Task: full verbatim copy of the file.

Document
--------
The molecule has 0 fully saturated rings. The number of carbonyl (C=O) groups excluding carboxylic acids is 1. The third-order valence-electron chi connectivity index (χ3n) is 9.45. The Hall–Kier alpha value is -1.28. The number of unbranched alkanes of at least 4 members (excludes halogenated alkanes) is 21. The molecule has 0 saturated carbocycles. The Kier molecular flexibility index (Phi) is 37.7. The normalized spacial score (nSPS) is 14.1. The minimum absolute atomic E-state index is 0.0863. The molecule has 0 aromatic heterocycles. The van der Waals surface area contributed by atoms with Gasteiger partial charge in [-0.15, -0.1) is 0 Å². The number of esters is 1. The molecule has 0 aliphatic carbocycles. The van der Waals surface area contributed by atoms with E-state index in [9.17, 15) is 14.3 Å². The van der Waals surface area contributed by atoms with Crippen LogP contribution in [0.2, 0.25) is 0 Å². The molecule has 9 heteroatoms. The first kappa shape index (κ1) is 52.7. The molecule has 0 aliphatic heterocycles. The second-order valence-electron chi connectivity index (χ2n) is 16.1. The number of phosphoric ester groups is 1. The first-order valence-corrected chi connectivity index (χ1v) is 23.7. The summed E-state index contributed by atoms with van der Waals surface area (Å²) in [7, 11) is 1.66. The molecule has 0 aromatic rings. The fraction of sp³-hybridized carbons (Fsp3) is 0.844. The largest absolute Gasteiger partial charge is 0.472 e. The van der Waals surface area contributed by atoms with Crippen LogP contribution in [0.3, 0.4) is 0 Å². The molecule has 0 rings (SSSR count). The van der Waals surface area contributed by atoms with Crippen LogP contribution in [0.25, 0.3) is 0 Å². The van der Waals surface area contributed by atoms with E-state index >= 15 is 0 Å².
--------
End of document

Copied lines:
The molecule has 0 fully saturated rings. The number of carbonyl (C=O) groups excluding carboxylic acids is 1. The third-order valence-electron chi connectivity index (χ3n) is 9.45. The Hall–Kier alpha value is -1.28. The number of unbranched alkanes of at least 4 members (excludes halogenated alkanes) is 21. The molecule has 0 saturated carbocycles. The Kier molecular flexibility index (Phi) is 37.7. The normalized spacial score (nSPS) is 14.1. The minimum absolute atomic E-state index is 0.0863. The molecule has 0 aromatic heterocycles. The van der Waals surface area contributed by atoms with Gasteiger partial charge in [-0.15, -0.1) is 0 Å². The number of esters is 1. The molecule has 0 aliphatic carbocycles. The van der Waals surface area contributed by atoms with E-state index in [9.17, 15) is 14.3 Å². The van der Waals surface area contributed by atoms with Crippen LogP contribution in [0.2, 0.25) is 0 Å². The molecule has 9 heteroatoms. The first kappa shape index (κ1) is 52.7. The molecule has 0 aliphatic heterocycles. The second-order valence-electron chi connectivity index (χ2n) is 16.1. The number of phosphoric ester groups is 1. The first-order valence-corrected chi connectivity index (χ1v) is 23.7. The summed E-state index contributed by atoms with van der Waals surface area (Å²) in [7, 11) is 1.66. The molecule has 0 aromatic rings. The fraction of sp³-hybridized carbons (Fsp3) is 0.844. The largest absolute Gasteiger partial charge is 0.472 e. The van der Waals surface area contributed by atoms with Crippen LogP contribution in [0.3, 0.4) is 0 Å². The molecule has 0 rings (SSSR count). The van der Waals surface area contributed by atoms with Crippen LogP contribution in [0.25, 0.3) is 0 Å². The van der Waals surface area contributed by atoms with E-state index >= 15 is 0 Å².